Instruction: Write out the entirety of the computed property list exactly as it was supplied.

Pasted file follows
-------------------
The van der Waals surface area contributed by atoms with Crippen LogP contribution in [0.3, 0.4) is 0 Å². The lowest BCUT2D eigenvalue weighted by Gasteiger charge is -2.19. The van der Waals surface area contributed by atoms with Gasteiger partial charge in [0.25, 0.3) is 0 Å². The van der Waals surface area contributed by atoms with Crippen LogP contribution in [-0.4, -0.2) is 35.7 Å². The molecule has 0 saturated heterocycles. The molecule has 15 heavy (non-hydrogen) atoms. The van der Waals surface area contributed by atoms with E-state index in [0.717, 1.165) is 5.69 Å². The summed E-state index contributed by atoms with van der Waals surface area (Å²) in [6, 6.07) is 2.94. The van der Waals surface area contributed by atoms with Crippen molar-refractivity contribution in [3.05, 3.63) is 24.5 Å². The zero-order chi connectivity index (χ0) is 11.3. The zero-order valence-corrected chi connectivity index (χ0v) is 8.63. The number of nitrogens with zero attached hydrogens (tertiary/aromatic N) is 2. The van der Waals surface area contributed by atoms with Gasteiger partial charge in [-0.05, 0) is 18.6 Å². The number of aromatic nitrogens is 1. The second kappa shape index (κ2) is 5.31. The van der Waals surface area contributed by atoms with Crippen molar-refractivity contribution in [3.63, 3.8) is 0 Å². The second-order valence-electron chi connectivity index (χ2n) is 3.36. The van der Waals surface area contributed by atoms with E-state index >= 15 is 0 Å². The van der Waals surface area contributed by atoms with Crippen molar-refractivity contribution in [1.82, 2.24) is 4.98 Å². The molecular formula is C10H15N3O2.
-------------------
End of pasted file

The van der Waals surface area contributed by atoms with Crippen LogP contribution in [0.3, 0.4) is 0 Å². The lowest BCUT2D eigenvalue weighted by Gasteiger charge is -2.19. The van der Waals surface area contributed by atoms with Gasteiger partial charge in [0.25, 0.3) is 0 Å². The van der Waals surface area contributed by atoms with Crippen LogP contribution in [-0.4, -0.2) is 35.7 Å². The molecule has 0 saturated heterocycles. The molecule has 15 heavy (non-hydrogen) atoms. The van der Waals surface area contributed by atoms with E-state index in [0.717, 1.165) is 5.69 Å². The summed E-state index contributed by atoms with van der Waals surface area (Å²) in [6, 6.07) is 2.94. The van der Waals surface area contributed by atoms with Crippen molar-refractivity contribution in [3.05, 3.63) is 24.5 Å². The zero-order chi connectivity index (χ0) is 11.3. The zero-order valence-corrected chi connectivity index (χ0v) is 8.63. The number of nitrogens with zero attached hydrogens (tertiary/aromatic N) is 2. The van der Waals surface area contributed by atoms with Gasteiger partial charge in [-0.05, 0) is 18.6 Å². The number of aromatic nitrogens is 1. The second kappa shape index (κ2) is 5.31. The van der Waals surface area contributed by atoms with Crippen molar-refractivity contribution in [3.63, 3.8) is 0 Å². The second-order valence-electron chi connectivity index (χ2n) is 3.36. The van der Waals surface area contributed by atoms with E-state index >= 15 is 0 Å². The van der Waals surface area contributed by atoms with Crippen molar-refractivity contribution in [1.82, 2.24) is 4.98 Å². The molecular formula is C10H15N3O2.